Early exposure to common anesthetic agents causes widespread neurodegeneration in the developing rat brain and persistent learning deficits
by
Jevtovic-Todorovic V, Hartman RE, Izumi Y, Benshoff ND,
Dikranian K, Zorumski CF, Olney JW, Wozniak DF.
Department of Anesthesiology,
University of Virginia Health System,
Charlottesville, Virginia 22908, USA.
vj3w@virginia.edu
J Neurosci. 2003 Feb 1;23(3):876-82


ABSTRACT

Recently it was demonstrated that exposure of the developing brain during the period of synaptogenesis to drugs that block NMDA glutamate receptors or drugs that potentiate GABA(A) receptors can trigger widespread apoptotic neurodegeneration. All currently used general anesthetic agents have either NMDA receptor-blocking or GABA(A) receptor-enhancing properties. To induce or maintain a surgical plane of anesthesia, it is common practice in pediatric or obstetrical medicine to use agents from these two classes in combination. Therefore, the question arises whether this practice entails significant risk of inducing apoptotic neurodegeneration in the developing human brain. To begin to address this problem, we have administered to 7-d-old infant rats a combination of drugs commonly used in pediatric anesthesia (midazolam, nitrous oxide, and isoflurane) in doses sufficient to maintain a surgical plane of anesthesia for 6 hr, and have observed that this causes widespread apoptotic neurodegeneration in the developing brain, deficits in hippocampal synaptic function, and persistent memory/learning impairments.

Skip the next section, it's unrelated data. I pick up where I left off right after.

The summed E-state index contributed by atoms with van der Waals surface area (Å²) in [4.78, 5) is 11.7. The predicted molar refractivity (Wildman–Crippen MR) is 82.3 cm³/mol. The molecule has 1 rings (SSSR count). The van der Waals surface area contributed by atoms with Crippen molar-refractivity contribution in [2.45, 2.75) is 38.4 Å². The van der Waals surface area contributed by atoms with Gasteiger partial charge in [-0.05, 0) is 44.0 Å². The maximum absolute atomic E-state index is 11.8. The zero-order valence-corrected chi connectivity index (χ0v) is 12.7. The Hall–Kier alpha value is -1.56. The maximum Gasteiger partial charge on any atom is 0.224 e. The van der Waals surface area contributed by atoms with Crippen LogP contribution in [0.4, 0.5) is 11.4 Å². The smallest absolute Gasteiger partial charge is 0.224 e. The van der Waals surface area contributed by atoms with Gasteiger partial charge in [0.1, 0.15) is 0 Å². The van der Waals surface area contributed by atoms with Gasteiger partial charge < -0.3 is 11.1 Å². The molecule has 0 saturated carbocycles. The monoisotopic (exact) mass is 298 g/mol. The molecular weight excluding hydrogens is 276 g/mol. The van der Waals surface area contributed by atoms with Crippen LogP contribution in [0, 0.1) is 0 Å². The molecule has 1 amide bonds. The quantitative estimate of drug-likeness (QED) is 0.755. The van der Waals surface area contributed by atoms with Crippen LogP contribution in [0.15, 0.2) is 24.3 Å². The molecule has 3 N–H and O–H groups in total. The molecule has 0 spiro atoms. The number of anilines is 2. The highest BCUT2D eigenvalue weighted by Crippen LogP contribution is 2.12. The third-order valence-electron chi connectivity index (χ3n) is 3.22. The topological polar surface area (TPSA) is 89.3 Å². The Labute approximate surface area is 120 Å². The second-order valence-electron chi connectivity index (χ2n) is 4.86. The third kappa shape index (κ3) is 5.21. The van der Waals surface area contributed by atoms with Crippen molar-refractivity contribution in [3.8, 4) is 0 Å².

People
Apoptosis
Anaesthesia
Nitrous oxide
Capnography
Inhaled anaesthetics
Molecular mechanisms
Chloroform anaesthesia
A thalamocortical switch?
Anaesthesia and the spinal chord
Consciousness, anaesthesia and anaesthetics
Drug-induced apoptotic neurodegeneration in the developing brain



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